Defendants Owed No Duty, But Still Liable

In Am. Master Lease Llc v. Idanta, 2014 Cal. App. LEXIS 402 (Cal. Ct. App. 2014), the Second District Court of Appeal resolved the following four questions:

Can a defendant be liable for aiding and abetting breach of fiduciary duty without owing the plaintiff a fiduciary duty?

Answer: Yes

What is the statute of limitations for aiding and abetting a breach of fiduciary duty?

Answer:  Three or four years, depending on whether the breach is fraudulent or non-fraudulent.

Is the restitutionary remedy of disgorgement available for aiding and abetting breach of fiduciary duty?

Answer: Yes

What is the measure of restitution for aiding and abetting a breach of fiduciary duty?

Answer: The net profit attributable to the wrong.

While these answers are clearly stated by the Court of Appeal, I am confused about one aspect of the holding.  The Court of Appeal found that the fiduciary duties involved in the aiding and abetting claim were “imposed by law on them as members and managers” of a limited liability company.  In support, the Court cited Corporations Code Section 17704.09.  However, the LLC was formed, the breaches occurred, and the trial was completed well before Section 17704.09 took effect on January 1, 2014.  In a footnote, the Court acknowledges the effective date of the statute but does not explain why it should be applied retroactively.  The Court also doesn’t address Section 17713.04(b) which provides:

Except as otherwise specified in this title, this title applies only to the acts or transactions by a limited liability company or by the members or managers of the limited liability company occurring, or contracts entered into by the limited liability company or by the members or managers of the limited liability company, on or after January 1, 2014.  The prior law [i.e., the Beverly-Killea Limited Liability Company Act] governs all acts or transactions by a limited liability company or by the members or managers of the limited liability company occurring, or contracts entered into by the limited liability company or by the members or managers of the limited liability company, prior to that date.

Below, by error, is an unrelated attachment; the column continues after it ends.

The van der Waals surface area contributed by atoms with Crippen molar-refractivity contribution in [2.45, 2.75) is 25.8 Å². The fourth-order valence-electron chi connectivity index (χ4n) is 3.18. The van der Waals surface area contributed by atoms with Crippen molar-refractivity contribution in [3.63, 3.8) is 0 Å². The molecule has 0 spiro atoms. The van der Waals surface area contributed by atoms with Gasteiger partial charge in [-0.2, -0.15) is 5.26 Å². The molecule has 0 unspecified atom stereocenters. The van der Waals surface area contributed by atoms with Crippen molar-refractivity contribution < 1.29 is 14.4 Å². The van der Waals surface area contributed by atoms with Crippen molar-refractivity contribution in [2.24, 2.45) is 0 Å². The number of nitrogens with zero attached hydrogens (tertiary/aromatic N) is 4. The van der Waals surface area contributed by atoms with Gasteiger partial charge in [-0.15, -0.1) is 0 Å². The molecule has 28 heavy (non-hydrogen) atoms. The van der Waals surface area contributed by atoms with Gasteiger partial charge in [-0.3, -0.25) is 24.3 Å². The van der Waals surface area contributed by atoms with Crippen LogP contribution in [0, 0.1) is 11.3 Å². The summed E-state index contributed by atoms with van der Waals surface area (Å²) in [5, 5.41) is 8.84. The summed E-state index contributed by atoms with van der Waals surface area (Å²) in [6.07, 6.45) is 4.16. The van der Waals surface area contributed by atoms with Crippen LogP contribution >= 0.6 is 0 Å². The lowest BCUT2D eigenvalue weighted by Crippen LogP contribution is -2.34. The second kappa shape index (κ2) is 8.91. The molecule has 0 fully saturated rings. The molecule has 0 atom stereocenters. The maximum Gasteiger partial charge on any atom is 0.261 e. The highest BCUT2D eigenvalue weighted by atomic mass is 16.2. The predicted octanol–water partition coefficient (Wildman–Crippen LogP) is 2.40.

In prior posts, I’ve railed against the transition provisions of the California Revised Uniform Limited Liability Company Act, but I didn’t expect that they would be ignored entirely.  See California’s New LLC Act – Call Me Laocoon, But I Foresee A Mess!

 

 

Topics:  Aiding and Abetting, Appeals, Disgorgement, Fiduciary Duty

Published In: Business Torts Updates, General Business Updates, Finance & Banking Updates

DISCLAIMER: Because of the generality of this update, the information provided herein may not be applicable in all situations and should not be acted upon without specific legal advice based on particular situations.

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